he loved not to preach polemical divinity, much less polemical politics, into which every body else entered.

Of Leighton as a preacher, we have two contemporary opinions, which do not well agree with one another. “His preaching,” Burnet says, “ had a sublimity both of thought and expression in it. The grace and gravity of his pronunciation was such, that few heard him without a very sensible emotion: I am sure I never did. His style was rather too fine; but there was a majesty and beauty in it that left so deep an impression that I can not yet forget the sermons I heard him preach thirty years ago. He had a very low voice, and could not be heard by a great crowd.” Baillie, in his letters, speaking of a young minister in 1654, says, “he has the new guise of preaching which Mr. Hugh Binning and Mr. Robert Leighton began, contemming the ordinary way of expounding and dividing a text, of raising doctrines and uses; but runs out on a discourse on some common head, in a high romancing and unscriptural style, tickling the ear for the present, and moving the affections in some, but leaving little or naught to the memory and understanding.” If we misapprehend them not, the first of these writers blames Leighton for a too refined way of preaching above the reach of ordinary persons; while the other directs his harsh censures against Leighton's strain of thought, as not formal and doctrinal enough, and as tending to the introduction of certain favorite topics, like the excellence of heavenly things, and the evil of conformity to the world. Perhaps also his dry mind may not have relished Leighton's frequent and apt illustrations. If the thirty three sermons yet extant are a sample, the injustice of Baillie is great in the expression, “a romancing, unscriptural style.”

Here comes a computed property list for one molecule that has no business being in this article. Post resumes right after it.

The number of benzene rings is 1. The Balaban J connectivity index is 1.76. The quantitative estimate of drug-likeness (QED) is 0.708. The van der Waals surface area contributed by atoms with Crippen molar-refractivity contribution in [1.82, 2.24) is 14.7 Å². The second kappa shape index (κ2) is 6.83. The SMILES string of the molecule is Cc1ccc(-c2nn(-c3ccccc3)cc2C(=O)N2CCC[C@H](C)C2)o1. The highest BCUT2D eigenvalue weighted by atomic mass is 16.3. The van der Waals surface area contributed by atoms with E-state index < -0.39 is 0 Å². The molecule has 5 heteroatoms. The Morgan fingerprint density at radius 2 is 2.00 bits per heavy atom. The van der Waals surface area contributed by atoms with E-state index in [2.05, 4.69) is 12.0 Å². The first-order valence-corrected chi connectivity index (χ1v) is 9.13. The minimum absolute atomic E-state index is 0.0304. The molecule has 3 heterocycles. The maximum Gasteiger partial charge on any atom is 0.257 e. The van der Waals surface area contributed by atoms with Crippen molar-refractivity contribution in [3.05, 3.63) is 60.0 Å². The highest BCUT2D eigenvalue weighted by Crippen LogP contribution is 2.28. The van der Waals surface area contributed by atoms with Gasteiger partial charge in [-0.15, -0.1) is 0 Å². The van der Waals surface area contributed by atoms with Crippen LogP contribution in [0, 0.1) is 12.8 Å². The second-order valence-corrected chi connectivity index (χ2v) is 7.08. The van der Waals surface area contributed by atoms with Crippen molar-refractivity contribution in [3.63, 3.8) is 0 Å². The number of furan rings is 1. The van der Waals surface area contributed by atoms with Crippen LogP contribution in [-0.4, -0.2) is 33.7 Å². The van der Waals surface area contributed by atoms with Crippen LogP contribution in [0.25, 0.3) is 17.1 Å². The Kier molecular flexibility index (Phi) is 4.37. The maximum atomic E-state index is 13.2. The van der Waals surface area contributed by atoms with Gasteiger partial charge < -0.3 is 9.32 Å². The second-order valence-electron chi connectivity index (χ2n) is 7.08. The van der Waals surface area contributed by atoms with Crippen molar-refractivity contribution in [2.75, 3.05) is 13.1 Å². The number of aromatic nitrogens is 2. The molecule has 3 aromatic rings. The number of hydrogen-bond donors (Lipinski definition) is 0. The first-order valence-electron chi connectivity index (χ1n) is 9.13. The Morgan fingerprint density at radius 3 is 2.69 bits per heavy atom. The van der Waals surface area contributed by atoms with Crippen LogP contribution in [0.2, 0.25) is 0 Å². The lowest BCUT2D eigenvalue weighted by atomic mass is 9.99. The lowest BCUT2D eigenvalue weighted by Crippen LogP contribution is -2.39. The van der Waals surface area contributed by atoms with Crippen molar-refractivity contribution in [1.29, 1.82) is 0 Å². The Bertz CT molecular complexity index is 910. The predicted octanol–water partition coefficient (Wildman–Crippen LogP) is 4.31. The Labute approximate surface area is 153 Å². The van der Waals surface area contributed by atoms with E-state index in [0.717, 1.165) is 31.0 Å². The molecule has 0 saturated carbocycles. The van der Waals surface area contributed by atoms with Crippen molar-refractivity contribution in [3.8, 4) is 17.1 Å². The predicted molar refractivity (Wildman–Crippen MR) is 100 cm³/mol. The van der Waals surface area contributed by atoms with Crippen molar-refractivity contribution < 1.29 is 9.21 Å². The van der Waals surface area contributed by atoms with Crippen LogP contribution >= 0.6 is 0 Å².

Omitting at present to speak of Leighton's life in the University of Edinburgh, we come to the most important action of his life—to his desertion of the cause of the Presbyterians, and to the speedy consequences of this step, the high honors and preferments which literally met him on his path as he was passing over from the one camp to the other. An act like this always calls for a narrow scrutiny. It is not strange that the Scotch Presbyterians should be stern judges of Leighton's conduct. And we are free to say, that if we had not what we feel to be a true portraiture of a saint of God in his works, if we viewed him merely amid the godless crew that for twenty eight years tried to force episcopacy upon the Scotch, and in this endeavor goaded the Cameronians into frenzy and even into dark fanaticism, and then punished with the prison and with death that fanaticism created by themselves—we say if we viewed him thus merely, we should want more than usual evidence to be willing to give him the title of a holy, nay, even of an honest man. But we rejoice that we need not look only at the strange circumstances, the “uncouth neighborhood” where we find him. We rejoice to think that a good Cameronian, if he had seen into the heart of Leighton, would have recognized a follower of Christ full of love and kindness, to whom persecution was a most unwelcome work, and who would rather suffer than be the instrument of making others suffer. We rejoice too in the belief which this conviction concerning Leighton's character allows us to entertain ; that in this world of limited views, of prejudices, of erring judgments, good is so mixed up with evil, that the best men are often on the worst side. But a general belief in the integrity of Leighton is not enough. It is necessary to account for his conduct, and in so doing, as we have already said, we shall enter somewhat at large into his opinions,